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Brown v. United States

United States District Court, N.D. Georgia, Atlanta Division

July 24, 2015

UNITED STATES OF AMERICA, Respondent. Civil File Nos. 1:08-CV-0263-CC-JFK, 1:15-CV-2161-CC-JFK


CLARENCE COOPER, District Judge.

The matter is before the Court (1) on Magistrate Judge Janet F. King's Final Report and Recommendation ("R&R") [191], which recommends denying Movant's motion for relief from judgment [169], motions to compel [171, 176], and motion for nunc pro tunc action [179] (all filed in regard to the June 2011 denial of Movant's initial 28 U.S.C. § 2255 motion); dismissing as successive Movant's June 2015 petition to vacate sentence, construed as a second § 2255 motion to vacate [189]; and denying a certificate of appealability on all matters; (2) on Movant's objections [193]; and (3) on Movant's motion to amend [170] and motion to appeal in forma pauperis [185].

In reviewing a Magistrate Judge's Report and Recommendation, the district court "shall make a de novo determination of those portions of the report or specified proposed findings or recommendations to which objection is made." 28 U.S.C. § 636(b)(1). "Parties filing objections to a magistrate's report and recommendation must specifically identify those findings objected to. Frivolous, conclusive, or general objections need not be considered by the district court." United States v. Schultz, 565 F.3d 1353, 1361 (11th Cir. 2009) (quoting Marsden v. Moore, 847 F.2d 1536, 1548 (11th Cir. 1988)) (internal quotation marks omitted). Absent objection, the district judge "may accept, reject, or modify, in whole or in part, the findings and recommendations made by the magistrate judge, " 28 U.S.C. § 636(b)(1), and "need only satisfy itself that there is no clear error on the face of the record in order to accept the recommendation, " Fed.R.Civ.P. 72, advisory committee note, 1983 Addition, Subdivision (b). "[T]he district court has broad discretion in reviewing a magistrate judge's report and recommendation" - it "does not abuse its discretion by considering an argument that was not presented to the magistrate judge" and "has discretion to decline to consider a party's argument when that argument was not first presented to the magistrate judge." Williams v. McNeil, 557 F.3d 1287, 1290-92 (11th Cir. 2009).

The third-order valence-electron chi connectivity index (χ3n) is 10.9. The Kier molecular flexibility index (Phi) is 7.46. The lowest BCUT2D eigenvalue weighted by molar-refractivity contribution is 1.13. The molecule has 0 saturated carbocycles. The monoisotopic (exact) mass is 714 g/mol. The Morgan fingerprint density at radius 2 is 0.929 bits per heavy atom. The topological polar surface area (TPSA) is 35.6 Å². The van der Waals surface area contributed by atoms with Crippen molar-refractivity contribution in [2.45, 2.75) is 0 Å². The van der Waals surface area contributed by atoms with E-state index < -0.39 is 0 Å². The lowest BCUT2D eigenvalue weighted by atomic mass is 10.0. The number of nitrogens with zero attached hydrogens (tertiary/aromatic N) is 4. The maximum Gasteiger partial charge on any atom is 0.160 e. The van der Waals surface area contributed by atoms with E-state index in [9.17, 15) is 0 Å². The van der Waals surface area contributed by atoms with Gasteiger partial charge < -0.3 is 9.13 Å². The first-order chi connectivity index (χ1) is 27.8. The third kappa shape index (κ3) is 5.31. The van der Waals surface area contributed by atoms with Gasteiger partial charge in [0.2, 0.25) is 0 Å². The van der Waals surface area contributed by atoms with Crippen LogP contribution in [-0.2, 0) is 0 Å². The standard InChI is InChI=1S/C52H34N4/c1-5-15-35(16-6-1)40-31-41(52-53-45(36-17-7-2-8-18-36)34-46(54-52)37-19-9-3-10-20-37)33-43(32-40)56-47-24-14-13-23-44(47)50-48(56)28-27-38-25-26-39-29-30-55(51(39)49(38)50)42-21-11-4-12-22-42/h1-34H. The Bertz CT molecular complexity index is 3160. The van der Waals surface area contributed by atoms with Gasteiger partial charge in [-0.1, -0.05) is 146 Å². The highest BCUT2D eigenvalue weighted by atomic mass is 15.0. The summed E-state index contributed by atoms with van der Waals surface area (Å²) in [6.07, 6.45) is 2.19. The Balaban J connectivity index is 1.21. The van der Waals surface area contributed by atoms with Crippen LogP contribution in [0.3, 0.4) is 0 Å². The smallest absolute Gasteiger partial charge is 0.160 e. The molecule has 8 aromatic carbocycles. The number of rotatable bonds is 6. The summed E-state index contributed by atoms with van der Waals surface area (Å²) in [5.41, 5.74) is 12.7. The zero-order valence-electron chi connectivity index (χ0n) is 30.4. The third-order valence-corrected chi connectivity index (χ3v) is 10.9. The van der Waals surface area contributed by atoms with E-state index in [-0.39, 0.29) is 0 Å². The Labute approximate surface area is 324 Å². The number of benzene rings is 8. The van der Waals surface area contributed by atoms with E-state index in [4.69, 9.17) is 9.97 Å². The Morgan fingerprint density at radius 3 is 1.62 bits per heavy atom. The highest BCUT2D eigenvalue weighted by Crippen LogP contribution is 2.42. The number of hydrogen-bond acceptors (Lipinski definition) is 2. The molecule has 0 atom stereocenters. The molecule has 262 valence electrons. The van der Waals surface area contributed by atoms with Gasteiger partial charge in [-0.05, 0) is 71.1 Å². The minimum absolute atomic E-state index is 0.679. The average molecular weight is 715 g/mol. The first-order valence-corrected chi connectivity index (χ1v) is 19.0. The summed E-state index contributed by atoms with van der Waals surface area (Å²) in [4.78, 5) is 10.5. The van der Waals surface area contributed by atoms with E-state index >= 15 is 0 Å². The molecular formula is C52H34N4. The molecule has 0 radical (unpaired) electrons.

I. Discussion

Represented by Clifford E. Hardwick, Movant pleaded guilty to malicious damage of a building by fire and using fire and an explosive to commit a felony. (Guilty Plea and Plea Agreement at 1, ECF No. 45-1.) In his plea agreement, Movant stipulated that he should receive a total twenty-year sentence and waived his right to appeal or collaterally attack his sentence, unless his sentence exceeded twenty years, resulted from an upward departure from his sentencing guidelines range, or the government appealed. ( Id. at 4-5.) On July 5, 2005, the Court imposed a 240-month total term of imprisonment. (J., ECF No. 52.)